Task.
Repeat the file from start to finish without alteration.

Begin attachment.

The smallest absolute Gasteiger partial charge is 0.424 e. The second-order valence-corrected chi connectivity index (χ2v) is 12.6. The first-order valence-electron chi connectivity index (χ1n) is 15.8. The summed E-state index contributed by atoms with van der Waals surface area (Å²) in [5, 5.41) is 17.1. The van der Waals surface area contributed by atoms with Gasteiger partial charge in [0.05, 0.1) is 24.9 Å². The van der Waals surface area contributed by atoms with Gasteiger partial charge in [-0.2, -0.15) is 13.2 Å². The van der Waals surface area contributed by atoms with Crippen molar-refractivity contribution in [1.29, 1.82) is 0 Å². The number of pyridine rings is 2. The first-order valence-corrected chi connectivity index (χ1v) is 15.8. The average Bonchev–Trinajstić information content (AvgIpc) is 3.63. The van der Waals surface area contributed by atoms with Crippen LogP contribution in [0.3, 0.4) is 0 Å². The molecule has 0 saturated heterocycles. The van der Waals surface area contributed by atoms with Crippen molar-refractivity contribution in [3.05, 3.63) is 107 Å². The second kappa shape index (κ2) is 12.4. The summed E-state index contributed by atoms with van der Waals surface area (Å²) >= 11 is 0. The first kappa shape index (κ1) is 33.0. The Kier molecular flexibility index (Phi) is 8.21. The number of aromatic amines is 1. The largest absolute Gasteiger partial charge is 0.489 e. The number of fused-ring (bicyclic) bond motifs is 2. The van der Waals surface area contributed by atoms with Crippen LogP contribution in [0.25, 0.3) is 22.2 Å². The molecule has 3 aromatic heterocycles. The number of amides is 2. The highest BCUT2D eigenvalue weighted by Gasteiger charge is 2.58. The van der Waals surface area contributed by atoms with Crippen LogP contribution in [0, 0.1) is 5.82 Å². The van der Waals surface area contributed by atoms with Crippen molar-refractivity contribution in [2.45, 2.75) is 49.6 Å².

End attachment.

The smallest absolute Gasteiger partial charge is 0.424 e. The second-order valence-corrected chi connectivity index (χ2v) is 12.6. The first-order valence-electron chi connectivity index (χ1n) is 15.8. The summed E-state index contributed by atoms with van der Waals surface area (Å²) in [5, 5.41) is 17.1. The van der Waals surface area contributed by atoms with Gasteiger partial charge in [0.05, 0.1) is 24.9 Å². The van der Waals surface area contributed by atoms with Gasteiger partial charge in [-0.2, -0.15) is 13.2 Å². The van der Waals surface area contributed by atoms with Crippen molar-refractivity contribution in [1.29, 1.82) is 0 Å². The number of pyridine rings is 2. The first-order valence-corrected chi connectivity index (χ1v) is 15.8. The average Bonchev–Trinajstić information content (AvgIpc) is 3.63. The van der Waals surface area contributed by atoms with Crippen LogP contribution in [0.3, 0.4) is 0 Å². The molecule has 0 saturated heterocycles. The van der Waals surface area contributed by atoms with Crippen molar-refractivity contribution in [3.05, 3.63) is 107 Å². The second kappa shape index (κ2) is 12.4. The summed E-state index contributed by atoms with van der Waals surface area (Å²) >= 11 is 0. The first kappa shape index (κ1) is 33.0. The Kier molecular flexibility index (Phi) is 8.21. The number of aromatic amines is 1. The largest absolute Gasteiger partial charge is 0.489 e. The number of fused-ring (bicyclic) bond motifs is 2. The van der Waals surface area contributed by atoms with Crippen LogP contribution in [0.25, 0.3) is 22.2 Å². The molecule has 3 aromatic heterocycles. The number of amides is 2. The highest BCUT2D eigenvalue weighted by Gasteiger charge is 2.58. The van der Waals surface area contributed by atoms with Crippen LogP contribution in [0, 0.1) is 5.82 Å². The van der Waals surface area contributed by atoms with Crippen molar-refractivity contribution in [2.45, 2.75) is 49.6 Å².